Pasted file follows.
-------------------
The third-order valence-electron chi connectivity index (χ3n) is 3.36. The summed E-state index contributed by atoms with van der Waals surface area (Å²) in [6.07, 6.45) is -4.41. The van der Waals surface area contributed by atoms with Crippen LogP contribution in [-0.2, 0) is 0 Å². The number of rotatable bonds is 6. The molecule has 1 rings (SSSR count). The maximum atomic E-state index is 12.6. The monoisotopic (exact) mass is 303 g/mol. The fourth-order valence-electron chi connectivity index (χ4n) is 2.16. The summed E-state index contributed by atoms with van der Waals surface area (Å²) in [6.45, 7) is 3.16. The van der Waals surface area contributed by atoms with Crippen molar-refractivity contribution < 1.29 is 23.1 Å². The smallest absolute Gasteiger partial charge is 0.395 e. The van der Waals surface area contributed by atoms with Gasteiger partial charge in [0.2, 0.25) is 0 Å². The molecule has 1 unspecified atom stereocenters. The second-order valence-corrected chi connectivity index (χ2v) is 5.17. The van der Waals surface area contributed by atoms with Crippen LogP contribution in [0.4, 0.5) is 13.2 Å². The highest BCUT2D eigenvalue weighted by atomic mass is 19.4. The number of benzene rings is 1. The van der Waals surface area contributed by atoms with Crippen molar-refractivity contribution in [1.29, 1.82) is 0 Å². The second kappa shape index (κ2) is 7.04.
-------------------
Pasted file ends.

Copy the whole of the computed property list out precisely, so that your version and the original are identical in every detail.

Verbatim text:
The third-order valence-electron chi connectivity index (χ3n) is 3.36. The summed E-state index contributed by atoms with van der Waals surface area (Å²) in [6.07, 6.45) is -4.41. The van der Waals surface area contributed by atoms with Crippen LogP contribution in [-0.2, 0) is 0 Å². The number of rotatable bonds is 6. The molecule has 1 rings (SSSR count). The maximum atomic E-state index is 12.6. The monoisotopic (exact) mass is 303 g/mol. The fourth-order valence-electron chi connectivity index (χ4n) is 2.16. The summed E-state index contributed by atoms with van der Waals surface area (Å²) in [6.45, 7) is 3.16. The van der Waals surface area contributed by atoms with Crippen molar-refractivity contribution < 1.29 is 23.1 Å². The smallest absolute Gasteiger partial charge is 0.395 e. The van der Waals surface area contributed by atoms with Gasteiger partial charge in [0.2, 0.25) is 0 Å². The molecule has 1 unspecified atom stereocenters. The second-order valence-corrected chi connectivity index (χ2v) is 5.17. The van der Waals surface area contributed by atoms with Crippen LogP contribution in [0.4, 0.5) is 13.2 Å². The highest BCUT2D eigenvalue weighted by atomic mass is 19.4. The number of benzene rings is 1. The van der Waals surface area contributed by atoms with Crippen molar-refractivity contribution in [1.29, 1.82) is 0 Å². The second kappa shape index (κ2) is 7.04.